Saturday, February 26, 2011

Tribute to a Brit Soldier, "'He disobeyed a direct order so that he could render life-saving first aid to a colleague..."

John 15:13 Greater love hath no man than this, that a man lay down his life for his friends.

This was demonstrated by this British Soldier who gave his life, disobeying a direct order to save his friend's life and sacrificing his own.....

This is why I see the British as our greatest allies. We share a kindredship with them that transcend politics. POTUS acts like a petulant child towards them but all true Americans admire the Brits for their steadfast support for the " Colonies " as they like to call us.

To the Family of Private Martin Bell, you have our thanks, condolences and undying support. We too mourn the loss of this brave soldier.

'Epitome of courage': Mother's grief as soldier who defied orders to save injured comrade is buried By Richard Hartley-Parkinson
UK Mail - 26th February 2011

A paratrooper who died while disobeying a direct order so he could help a wounded friend was described at his funeral today as 'the epitome of courage and the finest example of what makes this country great'.

Private Martin Bell, 24, was the 350th UK military fatality in Afghanistan since operations began in 2001.

Pte Bell, from 2nd Battalion The Parachute Regiment, was fatally wounded by the blast from an improvised explosive device (IED) to the south of Nahr-e-Saraj in Helmand province on January 25.
He was struck as he moved to help a comrade injured by another device.

Today, hundreds of mourners packed Bradford Cathedral for a funeral service with full military honours.

The mourners were led by his parents Elaine and Simon, along with his brothers Oliver and Philip.

They were told about Martin's bravery and how, without his bravery, his friend would have died on the battlefield.

He was killed moments later when an IED exploded south of Nahr-e-Saraj in Helmand Province a month ago.

One mourner laid a wreath of red chrysanthemums and roses nestled inside a pair of black Nike trainers - symbolic to his friends since he was known to lose his training shoes.

With it, a card that read: 'Dear Martin, Just in case you lose your trainers again. I'll never forget you and will love you always. Miss you already.'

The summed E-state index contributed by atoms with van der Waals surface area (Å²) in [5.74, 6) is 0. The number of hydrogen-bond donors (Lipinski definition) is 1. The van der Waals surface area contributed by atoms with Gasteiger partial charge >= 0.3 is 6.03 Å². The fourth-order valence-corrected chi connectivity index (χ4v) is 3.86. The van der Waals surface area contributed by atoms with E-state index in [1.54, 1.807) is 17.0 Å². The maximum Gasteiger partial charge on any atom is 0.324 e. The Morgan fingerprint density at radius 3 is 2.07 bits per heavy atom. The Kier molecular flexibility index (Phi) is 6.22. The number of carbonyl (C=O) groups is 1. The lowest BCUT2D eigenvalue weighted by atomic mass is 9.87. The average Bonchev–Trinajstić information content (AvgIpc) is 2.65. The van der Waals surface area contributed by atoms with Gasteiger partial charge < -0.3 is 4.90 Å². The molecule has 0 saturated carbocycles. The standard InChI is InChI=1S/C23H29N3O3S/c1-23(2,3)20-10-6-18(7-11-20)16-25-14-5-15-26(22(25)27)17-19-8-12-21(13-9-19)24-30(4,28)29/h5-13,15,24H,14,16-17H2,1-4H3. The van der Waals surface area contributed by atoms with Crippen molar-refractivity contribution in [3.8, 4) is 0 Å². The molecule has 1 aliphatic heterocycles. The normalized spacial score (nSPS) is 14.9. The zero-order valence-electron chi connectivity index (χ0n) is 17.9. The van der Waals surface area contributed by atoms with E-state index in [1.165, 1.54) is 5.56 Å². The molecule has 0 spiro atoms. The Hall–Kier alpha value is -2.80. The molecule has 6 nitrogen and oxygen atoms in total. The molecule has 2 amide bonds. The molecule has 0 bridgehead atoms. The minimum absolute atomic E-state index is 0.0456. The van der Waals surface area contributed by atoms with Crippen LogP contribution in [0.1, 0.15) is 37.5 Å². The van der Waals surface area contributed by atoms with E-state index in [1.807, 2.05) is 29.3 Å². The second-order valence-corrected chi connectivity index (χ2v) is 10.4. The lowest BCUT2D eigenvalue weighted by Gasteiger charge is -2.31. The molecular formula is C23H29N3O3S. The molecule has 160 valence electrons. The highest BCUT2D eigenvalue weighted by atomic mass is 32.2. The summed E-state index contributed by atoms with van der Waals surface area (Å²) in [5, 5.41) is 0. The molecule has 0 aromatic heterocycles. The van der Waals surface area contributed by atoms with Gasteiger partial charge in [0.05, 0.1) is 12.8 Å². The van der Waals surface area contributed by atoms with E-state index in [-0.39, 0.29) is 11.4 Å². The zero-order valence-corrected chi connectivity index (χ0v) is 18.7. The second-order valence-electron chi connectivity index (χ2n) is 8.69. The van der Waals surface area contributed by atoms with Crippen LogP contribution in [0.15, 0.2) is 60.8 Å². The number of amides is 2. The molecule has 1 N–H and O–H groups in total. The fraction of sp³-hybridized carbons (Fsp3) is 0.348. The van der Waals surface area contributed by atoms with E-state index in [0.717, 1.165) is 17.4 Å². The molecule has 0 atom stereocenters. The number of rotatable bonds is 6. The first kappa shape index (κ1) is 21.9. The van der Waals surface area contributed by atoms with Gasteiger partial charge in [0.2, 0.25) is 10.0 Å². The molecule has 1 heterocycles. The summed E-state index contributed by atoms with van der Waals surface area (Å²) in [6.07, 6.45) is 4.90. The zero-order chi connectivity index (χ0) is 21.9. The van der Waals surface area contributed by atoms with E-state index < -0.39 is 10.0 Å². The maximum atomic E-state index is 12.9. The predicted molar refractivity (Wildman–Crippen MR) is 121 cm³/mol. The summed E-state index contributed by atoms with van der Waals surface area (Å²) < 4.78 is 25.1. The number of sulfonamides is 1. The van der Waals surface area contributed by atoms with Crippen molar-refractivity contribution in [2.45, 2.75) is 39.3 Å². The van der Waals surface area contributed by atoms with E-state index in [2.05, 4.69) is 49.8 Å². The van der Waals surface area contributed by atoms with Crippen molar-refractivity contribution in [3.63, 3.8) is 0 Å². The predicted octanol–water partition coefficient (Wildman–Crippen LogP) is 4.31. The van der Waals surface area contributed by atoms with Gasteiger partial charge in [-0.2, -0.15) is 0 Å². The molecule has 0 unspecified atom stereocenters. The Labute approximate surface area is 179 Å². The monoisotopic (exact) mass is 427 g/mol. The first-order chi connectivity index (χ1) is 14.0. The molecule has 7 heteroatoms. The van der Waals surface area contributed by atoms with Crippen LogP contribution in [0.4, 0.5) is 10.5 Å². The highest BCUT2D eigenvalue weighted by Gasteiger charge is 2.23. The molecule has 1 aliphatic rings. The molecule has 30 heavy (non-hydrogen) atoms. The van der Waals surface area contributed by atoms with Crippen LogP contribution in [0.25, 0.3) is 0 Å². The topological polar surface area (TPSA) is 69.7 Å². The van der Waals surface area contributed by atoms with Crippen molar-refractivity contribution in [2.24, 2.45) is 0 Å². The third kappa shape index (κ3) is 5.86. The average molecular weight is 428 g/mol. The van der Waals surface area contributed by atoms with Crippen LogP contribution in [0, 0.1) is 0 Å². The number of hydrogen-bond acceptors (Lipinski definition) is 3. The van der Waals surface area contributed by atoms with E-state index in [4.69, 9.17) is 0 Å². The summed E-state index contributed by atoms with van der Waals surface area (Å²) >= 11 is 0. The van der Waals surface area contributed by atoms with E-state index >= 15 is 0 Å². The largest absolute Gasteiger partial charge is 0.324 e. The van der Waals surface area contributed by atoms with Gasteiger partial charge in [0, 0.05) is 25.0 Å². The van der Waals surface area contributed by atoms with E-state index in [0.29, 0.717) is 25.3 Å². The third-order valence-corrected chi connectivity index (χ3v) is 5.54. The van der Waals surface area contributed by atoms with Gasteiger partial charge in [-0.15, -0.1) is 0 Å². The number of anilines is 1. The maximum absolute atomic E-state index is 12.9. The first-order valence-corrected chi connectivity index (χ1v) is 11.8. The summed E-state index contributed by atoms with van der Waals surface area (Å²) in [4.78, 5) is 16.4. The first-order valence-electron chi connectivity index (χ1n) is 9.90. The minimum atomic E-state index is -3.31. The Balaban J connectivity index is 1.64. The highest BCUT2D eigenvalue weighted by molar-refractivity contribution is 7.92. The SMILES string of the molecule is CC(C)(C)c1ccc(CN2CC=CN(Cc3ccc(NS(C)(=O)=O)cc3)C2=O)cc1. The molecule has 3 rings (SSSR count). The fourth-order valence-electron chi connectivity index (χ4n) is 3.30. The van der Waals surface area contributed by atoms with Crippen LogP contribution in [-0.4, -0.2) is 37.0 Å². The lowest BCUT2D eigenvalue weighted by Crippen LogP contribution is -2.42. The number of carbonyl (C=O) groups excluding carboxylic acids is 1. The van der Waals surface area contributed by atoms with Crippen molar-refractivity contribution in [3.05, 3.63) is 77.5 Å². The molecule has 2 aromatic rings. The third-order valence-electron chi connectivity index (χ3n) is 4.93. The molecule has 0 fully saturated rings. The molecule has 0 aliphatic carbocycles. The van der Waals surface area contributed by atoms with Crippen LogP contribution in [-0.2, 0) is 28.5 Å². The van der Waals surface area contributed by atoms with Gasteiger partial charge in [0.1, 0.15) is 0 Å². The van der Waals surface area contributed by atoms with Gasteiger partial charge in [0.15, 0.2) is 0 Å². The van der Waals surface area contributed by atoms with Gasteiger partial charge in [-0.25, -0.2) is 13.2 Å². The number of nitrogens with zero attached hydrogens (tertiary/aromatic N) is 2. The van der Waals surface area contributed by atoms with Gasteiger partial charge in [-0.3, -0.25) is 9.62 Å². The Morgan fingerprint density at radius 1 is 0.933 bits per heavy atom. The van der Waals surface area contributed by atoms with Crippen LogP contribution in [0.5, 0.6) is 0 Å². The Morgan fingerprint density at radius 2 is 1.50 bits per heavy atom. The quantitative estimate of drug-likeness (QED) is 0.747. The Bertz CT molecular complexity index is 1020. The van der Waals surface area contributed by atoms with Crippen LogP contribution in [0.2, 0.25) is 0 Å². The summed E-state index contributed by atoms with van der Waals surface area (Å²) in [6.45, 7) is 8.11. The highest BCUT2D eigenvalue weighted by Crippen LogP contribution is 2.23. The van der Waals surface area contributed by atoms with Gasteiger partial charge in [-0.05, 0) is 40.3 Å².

Shortly before the funeral, Lt Col Andrew Harrison of the 2nd Battalion The Parachute Regiment paid his respects to Martin
He said: 'He was a great soldier, a great family man and a great friend and he died in the most courageous of circumstances.

'He disobeyed a direct order so that he could render life-saving first aid to a colleague and for that exceptional valour he paid the ultimate price.

'He will always be remembered as a true hero.'

Martin's coffin, which was carried by eight colleagues from his regiment, was draped in a Union Jack flag and adorned with his maroon beret, a belt, and a wreath of poppies.

His mother, Elaine, is hugged by a soldier. She wrote: 'I love you so much Marts, my heart is in pieces and the pain is unbearable.'

As his coffin was slowly taken inside, it was followed by 20 family members, including mum, Elaine, dad, Simon and brothers Oliver and Philip, who comforted their parents
All of the family members wore burgundy silk scarves as a mark of respect to their fallen hero.

A lone piper played "Amazing Grace" as four hearses, including one carrying a wreath that read "Marts", as he was affectionately known by his family, entered the Cathedral grounds.

Reverend Dr David Ison, Dean of Bradford Cathedral, led the service which lasted just over an hour. The moving service began with The Lord of the Dance hymn and included readings from Martin's parents, brothers, and Lt Col Harrison.

"The Climb" by Joe McElderry could be heard echoing from the cathedral as mourners wept.

Mum Elaine told the congregation that despite being nervous to do a reading, she took strength from the courage her son had shown during his time in service.

She thanked his regiment for the support they have provided the family and said: 'I now know why Martin was so proud to be part of such an incredible force.

'Martin told me that if anything were ever to happen to him, we were all to celebrate his life and that's what we're doing now.'
Before the service the family said: 'He had a wicked and infectious sense of humour that would have served him well in difficult times.

'We are a very close knit family and although we are grieving for his loss, we hope that other soldiers out there will keep safe.

'Pte Martin Bell's name will be carved into the chronicles of history.'
As 12 soldiers from Martin's regiment fired three shots into the air in honour of their fallen comrade, the sounds of Brian May's 'No-one but you' could be heard playing inside the Cathedral.

Martin's proud dad, Simon, wrote on a tribute of white flowers that lay next to his son's coffin: 'My darling Martin, my son, my brother, my best friend, my hero, my everything.'

Elaine wrote: 'To mummy's little soldier, what does a mum put to her son? I love you so much Marts, my heart is in pieces and the pain is unbearable. I am so proud of you, please look after us. Love Mum.'

A touching tribute, laid by friend Sarah, said: 'You stole my heart a long time ago, now you have taken it with you and it will be forever yours. I will always love you and never forget you. A true hero, my hero, all my love.'

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